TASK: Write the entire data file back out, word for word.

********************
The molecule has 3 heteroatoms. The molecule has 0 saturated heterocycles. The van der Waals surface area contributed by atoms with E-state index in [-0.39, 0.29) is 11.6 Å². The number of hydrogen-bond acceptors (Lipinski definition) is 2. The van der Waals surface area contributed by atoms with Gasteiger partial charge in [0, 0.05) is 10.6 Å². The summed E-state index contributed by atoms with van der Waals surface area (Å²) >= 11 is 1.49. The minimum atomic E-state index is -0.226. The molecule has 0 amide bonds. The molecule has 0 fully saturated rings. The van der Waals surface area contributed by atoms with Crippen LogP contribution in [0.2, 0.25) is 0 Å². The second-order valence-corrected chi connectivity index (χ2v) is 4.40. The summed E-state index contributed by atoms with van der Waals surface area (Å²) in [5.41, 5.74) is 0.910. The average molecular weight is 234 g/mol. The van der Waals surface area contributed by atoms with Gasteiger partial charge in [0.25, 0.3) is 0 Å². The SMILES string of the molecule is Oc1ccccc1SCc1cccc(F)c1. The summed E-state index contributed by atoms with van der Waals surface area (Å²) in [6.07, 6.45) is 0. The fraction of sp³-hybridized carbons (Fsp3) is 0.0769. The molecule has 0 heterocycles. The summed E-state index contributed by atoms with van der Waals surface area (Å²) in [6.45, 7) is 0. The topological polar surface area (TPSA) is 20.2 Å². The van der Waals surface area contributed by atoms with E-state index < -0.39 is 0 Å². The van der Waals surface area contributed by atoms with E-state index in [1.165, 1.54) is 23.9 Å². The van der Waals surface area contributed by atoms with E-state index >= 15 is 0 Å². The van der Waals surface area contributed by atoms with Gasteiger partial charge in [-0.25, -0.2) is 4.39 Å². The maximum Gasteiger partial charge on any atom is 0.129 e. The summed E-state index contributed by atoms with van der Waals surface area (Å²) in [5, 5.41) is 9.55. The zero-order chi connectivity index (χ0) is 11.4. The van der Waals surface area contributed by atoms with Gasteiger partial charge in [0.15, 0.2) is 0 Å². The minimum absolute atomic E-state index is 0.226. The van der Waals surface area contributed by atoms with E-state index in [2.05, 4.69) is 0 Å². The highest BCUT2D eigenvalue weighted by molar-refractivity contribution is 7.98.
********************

The molecule has 3 heteroatoms. The molecule has 0 saturated heterocycles. The van der Waals surface area contributed by atoms with E-state index in [-0.39, 0.29) is 11.6 Å². The number of hydrogen-bond acceptors (Lipinski definition) is 2. The van der Waals surface area contributed by atoms with Gasteiger partial charge in [0, 0.05) is 10.6 Å². The summed E-state index contributed by atoms with van der Waals surface area (Å²) >= 11 is 1.49. The minimum atomic E-state index is -0.226. The molecule has 0 amide bonds. The molecule has 0 fully saturated rings. The van der Waals surface area contributed by atoms with Crippen LogP contribution in [0.2, 0.25) is 0 Å². The second-order valence-corrected chi connectivity index (χ2v) is 4.40. The summed E-state index contributed by atoms with van der Waals surface area (Å²) in [5.41, 5.74) is 0.910. The average molecular weight is 234 g/mol. The van der Waals surface area contributed by atoms with Gasteiger partial charge in [0.25, 0.3) is 0 Å². The SMILES string of the molecule is Oc1ccccc1SCc1cccc(F)c1. The summed E-state index contributed by atoms with van der Waals surface area (Å²) in [6.07, 6.45) is 0. The fraction of sp³-hybridized carbons (Fsp3) is 0.0769. The molecule has 0 heterocycles. The summed E-state index contributed by atoms with van der Waals surface area (Å²) in [6.45, 7) is 0. The topological polar surface area (TPSA) is 20.2 Å². The van der Waals surface area contributed by atoms with E-state index < -0.39 is 0 Å². The van der Waals surface area contributed by atoms with E-state index in [1.165, 1.54) is 23.9 Å². The van der Waals surface area contributed by atoms with E-state index >= 15 is 0 Å². The van der Waals surface area contributed by atoms with Gasteiger partial charge in [-0.25, -0.2) is 4.39 Å². The maximum Gasteiger partial charge on any atom is 0.129 e. The summed E-state index contributed by atoms with van der Waals surface area (Å²) in [5, 5.41) is 9.55. The zero-order chi connectivity index (χ0) is 11.4. The van der Waals surface area contributed by atoms with Gasteiger partial charge in [0.15, 0.2) is 0 Å². The minimum absolute atomic E-state index is 0.226. The van der Waals surface area contributed by atoms with E-state index in [2.05, 4.69) is 0 Å². The highest BCUT2D eigenvalue weighted by molar-refractivity contribution is 7.98.